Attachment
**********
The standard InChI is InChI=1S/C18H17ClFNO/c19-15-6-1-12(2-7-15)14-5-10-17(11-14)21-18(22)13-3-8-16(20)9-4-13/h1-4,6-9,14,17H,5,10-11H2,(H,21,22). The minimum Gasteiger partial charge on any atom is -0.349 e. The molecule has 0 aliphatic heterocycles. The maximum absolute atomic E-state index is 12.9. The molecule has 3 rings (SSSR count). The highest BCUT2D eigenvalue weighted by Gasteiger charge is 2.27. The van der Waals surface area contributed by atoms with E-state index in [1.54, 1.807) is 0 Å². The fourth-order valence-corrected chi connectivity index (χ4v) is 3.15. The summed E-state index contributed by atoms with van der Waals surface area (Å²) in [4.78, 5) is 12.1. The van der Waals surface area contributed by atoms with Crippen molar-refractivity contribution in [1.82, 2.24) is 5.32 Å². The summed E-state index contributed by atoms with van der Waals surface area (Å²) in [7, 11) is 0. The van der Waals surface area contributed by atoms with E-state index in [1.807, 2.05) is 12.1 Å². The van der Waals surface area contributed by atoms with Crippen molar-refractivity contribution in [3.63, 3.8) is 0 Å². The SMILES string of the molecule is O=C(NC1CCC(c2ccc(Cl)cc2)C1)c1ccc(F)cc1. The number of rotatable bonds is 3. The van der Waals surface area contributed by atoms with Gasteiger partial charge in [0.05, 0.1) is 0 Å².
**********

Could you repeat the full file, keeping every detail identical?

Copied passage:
The standard InChI is InChI=1S/C18H17ClFNO/c19-15-6-1-12(2-7-15)14-5-10-17(11-14)21-18(22)13-3-8-16(20)9-4-13/h1-4,6-9,14,17H,5,10-11H2,(H,21,22). The minimum Gasteiger partial charge on any atom is -0.349 e. The molecule has 0 aliphatic heterocycles. The maximum absolute atomic E-state index is 12.9. The molecule has 3 rings (SSSR count). The highest BCUT2D eigenvalue weighted by Gasteiger charge is 2.27. The van der Waals surface area contributed by atoms with E-state index in [1.54, 1.807) is 0 Å². The fourth-order valence-corrected chi connectivity index (χ4v) is 3.15. The summed E-state index contributed by atoms with van der Waals surface area (Å²) in [4.78, 5) is 12.1. The van der Waals surface area contributed by atoms with Crippen molar-refractivity contribution in [1.82, 2.24) is 5.32 Å². The summed E-state index contributed by atoms with van der Waals surface area (Å²) in [7, 11) is 0. The van der Waals surface area contributed by atoms with E-state index in [1.807, 2.05) is 12.1 Å². The van der Waals surface area contributed by atoms with Crippen molar-refractivity contribution in [3.63, 3.8) is 0 Å². The SMILES string of the molecule is O=C(NC1CCC(c2ccc(Cl)cc2)C1)c1ccc(F)cc1. The number of rotatable bonds is 3. The van der Waals surface area contributed by atoms with Gasteiger partial charge in [0.05, 0.1) is 0 Å².